Have you ever known someone who made you feel small? Someone who seemed to be touched by the gods with beauty, brilliance, good fortune, or perhaps a mixture of all three? If yes, then you can relate to poor Salieri in the fictionalize account of his jealousy of Mozart.
Peter Shaffer, the British playwright and screenwriter who wrote Amadeus, died Monday at age 90. A fun article from Slate, Amadeus: Peter Shaffer’s Enduring Portrait of Genius (and Mediocrity) discusses ambition, envy, and talent versus craft.
But what struck me about this movie was how Amadeus and Salieri were both self-destructive. Mozart by his womanizing, drinking and poor money management; Salieri by his ruinous envy. Both artists showed that talent isn’t enough (Mozart), but neither is desire and hard work (Salieri).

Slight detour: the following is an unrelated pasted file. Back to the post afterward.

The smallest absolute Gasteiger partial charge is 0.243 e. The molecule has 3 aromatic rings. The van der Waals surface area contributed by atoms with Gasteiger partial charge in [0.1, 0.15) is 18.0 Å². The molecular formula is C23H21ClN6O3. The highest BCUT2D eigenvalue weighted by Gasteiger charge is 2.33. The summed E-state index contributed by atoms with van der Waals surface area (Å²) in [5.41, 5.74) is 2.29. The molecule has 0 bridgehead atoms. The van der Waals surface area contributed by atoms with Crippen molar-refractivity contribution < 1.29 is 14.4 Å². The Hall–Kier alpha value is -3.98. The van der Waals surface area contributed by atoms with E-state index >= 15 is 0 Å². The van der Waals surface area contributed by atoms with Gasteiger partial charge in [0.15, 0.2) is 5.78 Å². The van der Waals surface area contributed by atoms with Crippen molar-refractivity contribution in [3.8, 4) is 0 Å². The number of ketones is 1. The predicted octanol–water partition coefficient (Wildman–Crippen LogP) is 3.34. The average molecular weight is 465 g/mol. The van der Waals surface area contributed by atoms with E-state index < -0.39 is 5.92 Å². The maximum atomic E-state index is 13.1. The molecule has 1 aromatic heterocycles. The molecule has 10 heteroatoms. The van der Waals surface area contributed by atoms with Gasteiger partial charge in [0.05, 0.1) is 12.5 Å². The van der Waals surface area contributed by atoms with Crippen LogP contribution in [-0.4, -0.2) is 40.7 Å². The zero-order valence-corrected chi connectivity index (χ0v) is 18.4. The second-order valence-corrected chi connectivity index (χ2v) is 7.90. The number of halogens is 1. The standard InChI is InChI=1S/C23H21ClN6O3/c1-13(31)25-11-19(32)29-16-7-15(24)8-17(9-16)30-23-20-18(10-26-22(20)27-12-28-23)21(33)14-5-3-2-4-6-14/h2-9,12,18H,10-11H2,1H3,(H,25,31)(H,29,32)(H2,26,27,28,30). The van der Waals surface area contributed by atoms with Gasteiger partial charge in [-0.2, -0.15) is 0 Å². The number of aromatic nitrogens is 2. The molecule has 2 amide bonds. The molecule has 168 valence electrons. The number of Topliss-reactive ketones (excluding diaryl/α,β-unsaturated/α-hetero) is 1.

I think this film resonates with many creative people because in truth we’re both Mozart and Salieri. We have dual halves.
The one half that creates with ease and love is pitted against the other half that compares and judges. It seeks out, and always finds, someone who is somehow superior–more prolific, more successful, more attractive, more productive. And it hurts.
How do you cope when you feel as if you’re a mediocre Salieri in a world full of Mozarts?
Stop comparing. It will only make you miserable.
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“The bitter crumbs of envy” © 2016 Dara Girard